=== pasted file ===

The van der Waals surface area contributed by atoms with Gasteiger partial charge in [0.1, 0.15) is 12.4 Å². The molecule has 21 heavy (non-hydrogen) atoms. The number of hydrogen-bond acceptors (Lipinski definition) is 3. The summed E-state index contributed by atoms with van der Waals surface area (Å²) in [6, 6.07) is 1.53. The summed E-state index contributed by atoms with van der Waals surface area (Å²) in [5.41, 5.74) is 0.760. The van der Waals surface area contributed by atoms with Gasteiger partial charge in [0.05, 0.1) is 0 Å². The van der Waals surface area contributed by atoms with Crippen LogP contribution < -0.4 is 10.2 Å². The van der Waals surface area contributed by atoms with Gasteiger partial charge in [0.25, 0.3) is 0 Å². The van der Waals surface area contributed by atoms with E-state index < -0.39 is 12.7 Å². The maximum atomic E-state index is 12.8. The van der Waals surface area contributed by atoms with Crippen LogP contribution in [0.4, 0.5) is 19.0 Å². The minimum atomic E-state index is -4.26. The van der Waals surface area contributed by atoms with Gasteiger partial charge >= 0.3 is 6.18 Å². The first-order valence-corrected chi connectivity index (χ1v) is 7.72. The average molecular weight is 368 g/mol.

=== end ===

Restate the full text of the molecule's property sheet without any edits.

The van der Waals surface area contributed by atoms with Gasteiger partial charge in [0.1, 0.15) is 12.4 Å². The molecule has 21 heavy (non-hydrogen) atoms. The number of hydrogen-bond acceptors (Lipinski definition) is 3. The summed E-state index contributed by atoms with van der Waals surface area (Å²) in [6, 6.07) is 1.53. The summed E-state index contributed by atoms with van der Waals surface area (Å²) in [5.41, 5.74) is 0.760. The van der Waals surface area contributed by atoms with Gasteiger partial charge in [0.05, 0.1) is 0 Å². The van der Waals surface area contributed by atoms with Crippen LogP contribution < -0.4 is 10.2 Å². The van der Waals surface area contributed by atoms with Gasteiger partial charge in [0.25, 0.3) is 0 Å². The van der Waals surface area contributed by atoms with E-state index < -0.39 is 12.7 Å². The maximum atomic E-state index is 12.8. The van der Waals surface area contributed by atoms with Crippen LogP contribution in [0.4, 0.5) is 19.0 Å². The minimum atomic E-state index is -4.26. The van der Waals surface area contributed by atoms with Gasteiger partial charge >= 0.3 is 6.18 Å². The first-order valence-corrected chi connectivity index (χ1v) is 7.72. The average molecular weight is 368 g/mol.